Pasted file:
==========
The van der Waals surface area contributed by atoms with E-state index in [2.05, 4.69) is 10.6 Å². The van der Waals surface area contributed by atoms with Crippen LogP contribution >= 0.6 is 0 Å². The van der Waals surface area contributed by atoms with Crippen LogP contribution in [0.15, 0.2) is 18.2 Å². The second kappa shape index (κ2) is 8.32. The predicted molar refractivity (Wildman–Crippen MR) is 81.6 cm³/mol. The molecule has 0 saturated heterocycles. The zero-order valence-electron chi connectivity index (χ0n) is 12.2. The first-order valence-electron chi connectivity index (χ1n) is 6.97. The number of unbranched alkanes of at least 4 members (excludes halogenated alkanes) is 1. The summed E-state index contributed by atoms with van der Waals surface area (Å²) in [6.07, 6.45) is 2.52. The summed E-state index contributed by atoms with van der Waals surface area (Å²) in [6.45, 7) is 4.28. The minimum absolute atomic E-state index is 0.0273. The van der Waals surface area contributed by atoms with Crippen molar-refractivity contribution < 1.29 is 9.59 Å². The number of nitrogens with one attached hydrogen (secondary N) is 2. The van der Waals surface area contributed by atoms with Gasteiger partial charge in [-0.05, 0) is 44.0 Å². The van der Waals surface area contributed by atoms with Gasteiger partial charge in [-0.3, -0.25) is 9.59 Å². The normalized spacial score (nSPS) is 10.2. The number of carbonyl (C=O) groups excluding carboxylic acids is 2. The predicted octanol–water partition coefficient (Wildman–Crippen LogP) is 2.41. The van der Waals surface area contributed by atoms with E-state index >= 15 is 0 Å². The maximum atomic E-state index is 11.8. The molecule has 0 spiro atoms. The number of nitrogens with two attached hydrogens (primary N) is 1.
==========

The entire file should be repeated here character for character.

The van der Waals surface area contributed by atoms with E-state index in [2.05, 4.69) is 10.6 Å². The van der Waals surface area contributed by atoms with Crippen LogP contribution >= 0.6 is 0 Å². The van der Waals surface area contributed by atoms with Crippen LogP contribution in [0.15, 0.2) is 18.2 Å². The second kappa shape index (κ2) is 8.32. The predicted molar refractivity (Wildman–Crippen MR) is 81.6 cm³/mol. The molecule has 0 saturated heterocycles. The zero-order valence-electron chi connectivity index (χ0n) is 12.2. The first-order valence-electron chi connectivity index (χ1n) is 6.97. The number of unbranched alkanes of at least 4 members (excludes halogenated alkanes) is 1. The summed E-state index contributed by atoms with van der Waals surface area (Å²) in [6.07, 6.45) is 2.52. The summed E-state index contributed by atoms with van der Waals surface area (Å²) in [6.45, 7) is 4.28. The minimum absolute atomic E-state index is 0.0273. The van der Waals surface area contributed by atoms with Crippen molar-refractivity contribution < 1.29 is 9.59 Å². The number of nitrogens with one attached hydrogen (secondary N) is 2. The van der Waals surface area contributed by atoms with Gasteiger partial charge in [-0.05, 0) is 44.0 Å². The van der Waals surface area contributed by atoms with Gasteiger partial charge in [-0.3, -0.25) is 9.59 Å². The normalized spacial score (nSPS) is 10.2. The number of carbonyl (C=O) groups excluding carboxylic acids is 2. The predicted octanol–water partition coefficient (Wildman–Crippen LogP) is 2.41. The van der Waals surface area contributed by atoms with E-state index >= 15 is 0 Å². The maximum atomic E-state index is 11.8. The molecule has 0 spiro atoms. The number of nitrogens with two attached hydrogens (primary N) is 1.